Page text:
The latest in the Islands of Japan series!
Right now, I’m all about exploring my corner of Japan. The island that I live on, Shikoku, is big enough to have lots of geographic variety but small enough to visit different places on day trips or a weekend trip if I wanted to go all the way to the other end. I’m trying to save all my vacation days for next summer – they kinda frown on us taking days off while school is in session so I’m saving them up to take a month-long trip next August – so I’m not doing any big trips during the school year, which is fine with me.
Megijima was the first trip I did in Japan and I couldn’t have been happier with it. I got to check a new prefecture off the list (Kagawa) and I also got to meet up with two of my Japanese friends that I hadn’t seen since we were all in Vancouver together seven years ago. We met in the port city of Takamatsu which is only a 50 minute drive away from my town, and thankfully they navigated the tickets and everything in Japanese for me. That being said, it’s a tourist town and a lot of the signage is in English. At the ferry port, there are also customer service assistants who walk around helping people, look for one with an “I SPEAK ENGLISH” armband or nametag on if you need help in English.
One of the big draws in Megijima is the Setouchi Art Fest, which was the main reason why we were going there and to the neighboring island of Ogijima. This art festival is world-class and one of the most interesting things I’ve ever seen. Entire empty houses and buildings on the island are taken over for art installations of all kinds. There is different kinds of art in all the public spaces as well. Residents of the island live among the incredible art in their tiny seaside village. It’s also famous for being a location in the Japanese folk tale Momotaro, and the island is said to be the home of the ogres in the story. You can visit oni (ogre) caves with statues of ogres all over the place inside. If you want to go to the caves (the viewpoint was spectacular but the cave was nothing special), it’s worth it to pay the $5ish fee for the bus up the side of the mountain. The walk would be a killer.
If you’re planning to go to the art festival, be aware it’s only on at certain times of the year. My friends had a Setouchi Passport for me, borrowed from one of their friends, which meant I only had to pay an entrance fee to go inside at a couple of the art installations – the rest were free entrance. I think without the passport you have to pay at each one, and at about Y300 ($3 USD) a pop, it could add up quickly. The passports are only Y5000 ($50 USD) which is a great buy if you’re visiting a few islands. Between Megijima and Ogijima, I easily saw over 50 installations which would have set me back about $150 if I had to pay at each.
How To Get There
First, you’ll need to get to Takamatsu City. Once you’re there, you’ll need to get to the port. It’s located right outside Takamatsu Station or the Takamatsu-chikko Station, depending on which train line you’re riding. Both stations are across the street from the port – just walk towards the ocean! The Setouchi Art Fest website has an excellent ferry access info page which is helpful in scheduling times. Be aware when large school and tour groups abound, you may be pushed to the next ferry time. We had to go over an hour early on a Sunday to buy a ticket, and we got the last three spaces on that crossing.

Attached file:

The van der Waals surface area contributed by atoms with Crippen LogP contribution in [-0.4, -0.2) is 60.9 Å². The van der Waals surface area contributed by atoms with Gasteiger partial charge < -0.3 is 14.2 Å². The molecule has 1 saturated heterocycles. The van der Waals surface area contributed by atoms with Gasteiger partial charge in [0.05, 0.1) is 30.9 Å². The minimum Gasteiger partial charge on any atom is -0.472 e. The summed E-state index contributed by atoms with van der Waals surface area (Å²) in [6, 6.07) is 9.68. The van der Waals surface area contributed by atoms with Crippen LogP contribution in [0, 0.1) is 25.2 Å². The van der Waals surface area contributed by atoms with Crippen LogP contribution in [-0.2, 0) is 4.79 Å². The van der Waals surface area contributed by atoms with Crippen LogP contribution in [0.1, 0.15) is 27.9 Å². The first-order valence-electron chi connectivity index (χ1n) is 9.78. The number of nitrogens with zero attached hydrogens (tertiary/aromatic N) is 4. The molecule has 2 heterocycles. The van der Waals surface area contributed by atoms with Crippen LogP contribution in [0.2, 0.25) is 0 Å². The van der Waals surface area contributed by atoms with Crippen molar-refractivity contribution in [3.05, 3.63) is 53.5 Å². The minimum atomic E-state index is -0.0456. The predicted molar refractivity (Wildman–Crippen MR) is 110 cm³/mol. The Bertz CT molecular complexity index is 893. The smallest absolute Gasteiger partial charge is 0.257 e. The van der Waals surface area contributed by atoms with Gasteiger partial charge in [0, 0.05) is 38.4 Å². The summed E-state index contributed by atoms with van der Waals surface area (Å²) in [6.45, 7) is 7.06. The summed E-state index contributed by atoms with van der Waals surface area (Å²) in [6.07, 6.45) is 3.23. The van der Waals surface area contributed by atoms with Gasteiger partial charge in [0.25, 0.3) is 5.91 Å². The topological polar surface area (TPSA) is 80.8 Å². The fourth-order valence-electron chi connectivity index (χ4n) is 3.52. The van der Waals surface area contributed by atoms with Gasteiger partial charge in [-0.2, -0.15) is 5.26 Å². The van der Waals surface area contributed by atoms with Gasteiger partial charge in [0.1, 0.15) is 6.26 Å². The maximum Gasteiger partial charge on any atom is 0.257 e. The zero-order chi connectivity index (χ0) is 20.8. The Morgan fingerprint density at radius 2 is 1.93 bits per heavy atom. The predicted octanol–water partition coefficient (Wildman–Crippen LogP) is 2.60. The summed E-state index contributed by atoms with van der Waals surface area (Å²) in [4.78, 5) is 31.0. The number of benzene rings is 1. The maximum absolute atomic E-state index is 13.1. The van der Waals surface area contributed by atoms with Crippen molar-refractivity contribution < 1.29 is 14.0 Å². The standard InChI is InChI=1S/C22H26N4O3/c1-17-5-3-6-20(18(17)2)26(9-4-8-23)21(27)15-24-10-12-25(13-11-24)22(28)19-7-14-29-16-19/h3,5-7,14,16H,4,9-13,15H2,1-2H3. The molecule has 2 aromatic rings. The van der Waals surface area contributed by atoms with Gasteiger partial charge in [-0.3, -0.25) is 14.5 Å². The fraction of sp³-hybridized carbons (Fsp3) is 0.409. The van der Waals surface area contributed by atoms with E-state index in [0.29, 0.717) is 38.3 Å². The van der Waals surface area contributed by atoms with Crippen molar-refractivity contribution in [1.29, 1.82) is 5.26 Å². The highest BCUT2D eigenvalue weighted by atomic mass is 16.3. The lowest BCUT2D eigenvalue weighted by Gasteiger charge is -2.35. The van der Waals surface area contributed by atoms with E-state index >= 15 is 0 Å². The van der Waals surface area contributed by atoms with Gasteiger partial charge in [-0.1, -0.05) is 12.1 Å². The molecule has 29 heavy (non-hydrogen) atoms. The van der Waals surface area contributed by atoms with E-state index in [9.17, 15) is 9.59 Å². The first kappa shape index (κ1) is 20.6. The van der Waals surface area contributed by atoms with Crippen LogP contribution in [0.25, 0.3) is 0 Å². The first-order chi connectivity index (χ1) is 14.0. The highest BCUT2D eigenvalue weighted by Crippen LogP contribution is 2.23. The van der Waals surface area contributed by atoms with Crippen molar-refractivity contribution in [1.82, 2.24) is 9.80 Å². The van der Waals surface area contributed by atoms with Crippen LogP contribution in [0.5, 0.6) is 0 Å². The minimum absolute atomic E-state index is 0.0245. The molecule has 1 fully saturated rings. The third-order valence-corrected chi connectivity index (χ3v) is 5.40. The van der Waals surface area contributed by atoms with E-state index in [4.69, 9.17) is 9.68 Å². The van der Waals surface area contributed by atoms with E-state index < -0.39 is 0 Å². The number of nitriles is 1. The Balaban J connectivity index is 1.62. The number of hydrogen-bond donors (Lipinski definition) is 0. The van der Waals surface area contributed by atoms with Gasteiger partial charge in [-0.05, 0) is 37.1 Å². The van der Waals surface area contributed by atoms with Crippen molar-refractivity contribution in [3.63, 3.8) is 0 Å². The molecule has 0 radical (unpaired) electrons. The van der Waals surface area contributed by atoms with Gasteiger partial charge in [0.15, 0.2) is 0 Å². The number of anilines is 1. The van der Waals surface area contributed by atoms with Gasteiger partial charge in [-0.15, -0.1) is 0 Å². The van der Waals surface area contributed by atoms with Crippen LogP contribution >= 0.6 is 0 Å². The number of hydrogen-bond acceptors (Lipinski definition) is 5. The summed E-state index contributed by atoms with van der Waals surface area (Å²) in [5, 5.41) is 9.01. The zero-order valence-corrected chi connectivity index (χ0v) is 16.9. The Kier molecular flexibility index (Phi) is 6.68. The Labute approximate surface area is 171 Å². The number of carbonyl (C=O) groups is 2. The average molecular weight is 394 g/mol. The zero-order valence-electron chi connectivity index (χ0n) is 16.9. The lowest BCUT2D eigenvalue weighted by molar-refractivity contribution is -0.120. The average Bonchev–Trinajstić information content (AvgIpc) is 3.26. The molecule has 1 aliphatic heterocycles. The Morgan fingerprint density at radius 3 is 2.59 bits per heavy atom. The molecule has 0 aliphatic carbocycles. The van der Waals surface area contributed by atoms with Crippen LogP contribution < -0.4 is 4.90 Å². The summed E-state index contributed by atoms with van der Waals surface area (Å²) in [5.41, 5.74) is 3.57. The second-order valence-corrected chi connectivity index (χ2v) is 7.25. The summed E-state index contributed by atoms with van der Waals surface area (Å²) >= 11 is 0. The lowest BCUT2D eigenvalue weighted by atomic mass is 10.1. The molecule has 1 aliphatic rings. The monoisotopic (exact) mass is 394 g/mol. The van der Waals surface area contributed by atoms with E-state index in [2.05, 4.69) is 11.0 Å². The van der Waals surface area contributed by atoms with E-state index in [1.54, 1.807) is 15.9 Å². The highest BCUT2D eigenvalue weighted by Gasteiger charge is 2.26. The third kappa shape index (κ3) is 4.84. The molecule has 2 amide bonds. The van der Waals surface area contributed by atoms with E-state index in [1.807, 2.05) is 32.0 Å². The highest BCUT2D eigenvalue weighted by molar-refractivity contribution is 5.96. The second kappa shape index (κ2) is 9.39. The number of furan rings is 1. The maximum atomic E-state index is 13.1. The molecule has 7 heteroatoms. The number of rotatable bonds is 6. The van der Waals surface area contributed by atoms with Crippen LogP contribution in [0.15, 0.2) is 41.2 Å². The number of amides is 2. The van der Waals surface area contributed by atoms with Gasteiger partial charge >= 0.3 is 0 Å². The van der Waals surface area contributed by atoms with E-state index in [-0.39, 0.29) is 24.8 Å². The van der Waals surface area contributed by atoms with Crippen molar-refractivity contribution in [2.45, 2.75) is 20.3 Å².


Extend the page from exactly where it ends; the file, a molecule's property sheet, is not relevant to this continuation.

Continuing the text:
What To Do
Walk around, look at art, eat, take pictures! That’s all I did and it was beautiful. The art installations were really interesting for me, and I don’t even appreciate art that much. It’s not a great rainy day activity as the art is scattered all over the town and up and down hills. This is not a great activity for those with limited mobility, or respiratory or heart conditions. There’s a lot of super steep hills and no cars are allowed on the streets. Residents are allowed to use scooters but tourists are not.
Sometimes it’s hard to tell what is art and what is just residents’ houses. Follow signs carefully and respect the signs indicating private or residents-only areas.
We had an amazing beachfront lunch at an empty restaurant! After being turned away from a beautiful little restaurant set in a shrine due to no reservation, we wandered down to the beach and found a family-run restaurant just getting ready to open. We were presented with a Japanese set lunch full to the brim with all kinds of seafood, hot green tea and mango pudding for dessert, and all this only set me back Y1500 (about $15). Best view too! The lady cooking was so nice – she was very concerned that I wouldn’t be able to eat the food (a lot of older Japanese people still believe Japanese people have special stomachs and no other ethnicity can eat their food…. uhhhh…. okay guys… ) but I picked my plate clean and she broke out in a huge grin as I told her in Japanese that the food was delicious!
All in all I enjoyed my day here a lot. It was relaxing, the art was intriguing and it was cool to see all the locals who still live a very traditional lifestyle. Some of the homes are 200+ years old and to get to walk through them and see what houses were like back then is a rare opportunity as a foreigner.
Next up, we took the ferry to Ogijima, the next island over from Megijima. Stay tuned for my post on that!
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